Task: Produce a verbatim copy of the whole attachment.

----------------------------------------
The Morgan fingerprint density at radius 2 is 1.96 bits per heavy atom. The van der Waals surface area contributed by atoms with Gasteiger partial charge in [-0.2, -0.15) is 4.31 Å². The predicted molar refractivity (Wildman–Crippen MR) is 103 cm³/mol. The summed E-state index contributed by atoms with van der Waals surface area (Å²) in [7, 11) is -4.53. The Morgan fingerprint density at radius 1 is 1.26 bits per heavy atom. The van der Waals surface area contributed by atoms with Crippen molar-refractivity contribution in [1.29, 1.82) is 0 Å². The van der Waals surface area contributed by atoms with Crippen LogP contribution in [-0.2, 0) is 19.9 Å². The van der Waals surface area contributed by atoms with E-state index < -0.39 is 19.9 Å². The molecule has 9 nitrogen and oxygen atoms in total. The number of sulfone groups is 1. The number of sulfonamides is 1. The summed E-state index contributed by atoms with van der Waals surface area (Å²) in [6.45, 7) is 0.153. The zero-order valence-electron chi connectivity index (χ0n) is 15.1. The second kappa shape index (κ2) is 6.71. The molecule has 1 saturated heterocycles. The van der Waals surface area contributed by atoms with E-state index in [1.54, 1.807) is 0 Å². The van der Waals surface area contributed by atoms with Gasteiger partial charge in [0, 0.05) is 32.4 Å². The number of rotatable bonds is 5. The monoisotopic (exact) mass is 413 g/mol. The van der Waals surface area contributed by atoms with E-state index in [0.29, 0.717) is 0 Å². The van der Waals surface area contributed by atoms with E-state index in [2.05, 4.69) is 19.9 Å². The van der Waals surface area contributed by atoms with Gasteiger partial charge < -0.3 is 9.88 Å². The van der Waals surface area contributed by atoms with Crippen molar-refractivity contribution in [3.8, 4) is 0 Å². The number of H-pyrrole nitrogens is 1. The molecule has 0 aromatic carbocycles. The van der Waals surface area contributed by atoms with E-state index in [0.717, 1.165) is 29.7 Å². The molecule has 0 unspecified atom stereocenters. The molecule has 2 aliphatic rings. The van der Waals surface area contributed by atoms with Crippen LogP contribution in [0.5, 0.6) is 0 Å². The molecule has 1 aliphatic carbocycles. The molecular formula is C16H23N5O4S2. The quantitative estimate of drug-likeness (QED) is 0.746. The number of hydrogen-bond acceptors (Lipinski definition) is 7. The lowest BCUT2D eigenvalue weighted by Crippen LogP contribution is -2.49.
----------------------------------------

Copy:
The Morgan fingerprint density at radius 2 is 1.96 bits per heavy atom. The van der Waals surface area contributed by atoms with Gasteiger partial charge in [-0.2, -0.15) is 4.31 Å². The predicted molar refractivity (Wildman–Crippen MR) is 103 cm³/mol. The summed E-state index contributed by atoms with van der Waals surface area (Å²) in [7, 11) is -4.53. The Morgan fingerprint density at radius 1 is 1.26 bits per heavy atom. The van der Waals surface area contributed by atoms with Crippen molar-refractivity contribution in [1.29, 1.82) is 0 Å². The van der Waals surface area contributed by atoms with Crippen LogP contribution in [-0.2, 0) is 19.9 Å². The van der Waals surface area contributed by atoms with E-state index < -0.39 is 19.9 Å². The molecule has 9 nitrogen and oxygen atoms in total. The number of sulfone groups is 1. The number of sulfonamides is 1. The summed E-state index contributed by atoms with van der Waals surface area (Å²) in [6.45, 7) is 0.153. The zero-order valence-electron chi connectivity index (χ0n) is 15.1. The second kappa shape index (κ2) is 6.71. The molecule has 1 saturated heterocycles. The van der Waals surface area contributed by atoms with E-state index in [1.54, 1.807) is 0 Å². The van der Waals surface area contributed by atoms with Gasteiger partial charge in [0, 0.05) is 32.4 Å². The number of rotatable bonds is 5. The monoisotopic (exact) mass is 413 g/mol. The van der Waals surface area contributed by atoms with E-state index in [0.29, 0.717) is 0 Å². The van der Waals surface area contributed by atoms with E-state index in [2.05, 4.69) is 19.9 Å². The van der Waals surface area contributed by atoms with Gasteiger partial charge < -0.3 is 9.88 Å². The van der Waals surface area contributed by atoms with Crippen molar-refractivity contribution in [3.8, 4) is 0 Å². The number of H-pyrrole nitrogens is 1. The molecule has 0 aromatic carbocycles. The van der Waals surface area contributed by atoms with E-state index in [0.717, 1.165) is 29.7 Å². The molecule has 0 unspecified atom stereocenters. The molecule has 2 aliphatic rings. The van der Waals surface area contributed by atoms with Crippen LogP contribution in [0.5, 0.6) is 0 Å². The molecule has 1 aliphatic carbocycles. The molecular formula is C16H23N5O4S2. The quantitative estimate of drug-likeness (QED) is 0.746. The number of hydrogen-bond acceptors (Lipinski definition) is 7. The lowest BCUT2D eigenvalue weighted by Crippen LogP contribution is -2.49.